NRI PhD student Manuela Carnaghi’s winning streak continues apace, with her recent victory in the National Three Minute Thesis – 3MT – competition where doctoral researchers compete to deliver the best research presentation in just three minutes and using just one slide. Manuela’s 3MT presentation entitled, ‘Houston, the mosquito has landed’, was voted for by the audience as the best presentation and won the People’s Choice Award. Manuela takes up the story.
I was in a state of shock when they announced my name as having won the People’s Choice vote. The competition was held online and we had to present live to the judges and the audience. Anyone could vote, you didn’t have to be an academic, and your friends and family were eligible to register – so naturally I spread the word far and wide!
Actually, presenting was a bit like an out-of-body experience. I really wanted to win, but at the same time I thought there was no chance. Before I went on, I’d almost talked myself out of the possibility so I wouldn’t be too disappointed. And then it happened!
There were six finalists in all – the judges deliberated and there was a short interval before the Judges’ Winner was announced and then it was time for the People’s Choice. I was very happy to have won this award as that meant that loads of people got involved and voted for me!
The title of my 3MT presentation – ‘Houston, the mosquito has landed’ – was the same as I used in the qualifying rounds of the competition, but for the final I made a lot of changes to the ‘bones’ of my presentation. I slimmed down the information on my visual slide as it was a bit too ‘busy’, and I went with a big photo of a mosquito biting a human. You could see the proboscis piercing the skin – it was very close up and graphic.
I made sure my presentation was simple and impactful and with a ‘breaking news’ theme to catch people’s attention. I tried to tell a story so that I engaged the audience from beginning to end and I also tried to make them part of the narrative – for example, I began by saying “imagine you’re on holiday, you’re on the beach and zas – a mosquito bites you!” That’s a scenario a lot of us will have experienced so all of a sudden you’re in the story with me.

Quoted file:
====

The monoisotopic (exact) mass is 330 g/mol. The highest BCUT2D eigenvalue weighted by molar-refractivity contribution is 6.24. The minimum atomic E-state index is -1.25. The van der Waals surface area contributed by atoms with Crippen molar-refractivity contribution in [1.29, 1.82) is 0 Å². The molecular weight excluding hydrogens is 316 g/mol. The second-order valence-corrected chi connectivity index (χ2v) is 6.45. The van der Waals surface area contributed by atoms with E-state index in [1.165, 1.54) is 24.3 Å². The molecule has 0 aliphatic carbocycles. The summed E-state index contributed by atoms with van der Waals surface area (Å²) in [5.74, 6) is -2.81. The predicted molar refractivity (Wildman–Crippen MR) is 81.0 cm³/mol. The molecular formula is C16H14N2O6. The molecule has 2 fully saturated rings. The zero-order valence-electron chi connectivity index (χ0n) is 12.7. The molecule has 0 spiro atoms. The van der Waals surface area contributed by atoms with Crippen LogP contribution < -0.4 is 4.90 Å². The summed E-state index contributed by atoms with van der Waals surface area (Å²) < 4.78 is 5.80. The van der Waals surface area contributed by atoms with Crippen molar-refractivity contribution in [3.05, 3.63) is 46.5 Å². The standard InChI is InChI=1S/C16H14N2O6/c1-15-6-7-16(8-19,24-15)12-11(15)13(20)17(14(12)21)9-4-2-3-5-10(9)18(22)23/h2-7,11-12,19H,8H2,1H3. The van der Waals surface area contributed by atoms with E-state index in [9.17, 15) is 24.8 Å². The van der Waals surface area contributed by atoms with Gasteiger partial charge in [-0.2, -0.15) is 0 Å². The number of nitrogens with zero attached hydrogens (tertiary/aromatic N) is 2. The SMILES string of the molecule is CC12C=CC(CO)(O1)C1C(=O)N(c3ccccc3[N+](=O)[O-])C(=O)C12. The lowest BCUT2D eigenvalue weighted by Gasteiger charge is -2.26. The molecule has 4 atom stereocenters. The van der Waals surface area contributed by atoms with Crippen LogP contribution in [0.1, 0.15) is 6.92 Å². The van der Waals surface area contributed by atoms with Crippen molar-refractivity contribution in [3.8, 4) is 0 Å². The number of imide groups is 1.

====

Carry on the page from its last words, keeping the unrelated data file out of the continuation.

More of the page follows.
Luckily, I’m an extrovert by nature, but presenting to a large audience was still hard and stressful in part. Before the final, I had the opportunity to undertake some training where I worked on my script and tried to make the story as appealing as possible. I had to learn how to talk in the first person which I’m not used to doing, and I had to make my work relatable and simplify it as much as possible – which is another thing scientists find really hard. When we work on making important discoveries we want to include all the science behind it, we don’t like to leave anything out.
I also had a lot of help from my NRI colleagues who were always on hand to read and comment on my presentation and question things that were not immediately obvious. English is not my first language, so I think I naturally use shorter words and sentences because it’s easier for me – so maybe that helped too.
I was nervous beforehand, so I used some breathing exercises to calm my nerves. I also took advice from a TED (Technology, Entertainment and Design) talk about doing a ‘power pose’ before the event where you stand with your feet planted about shoulder’s width apart, which apparently gives you internal strength – it sounds odd but it worked!
The three minutes went so quickly and I felt great afterwards. Now that it’s over I can concentrate on the future and I would like to travel to attend international conferences – something that’s not been possible lately due to all the Covid restrictions. I’d also like to spend more time engaging with the public which I’m sure will help my longer-term scientific research – that would be ideal. This is potentially a life-changing win for me and I’m determined to make it count.
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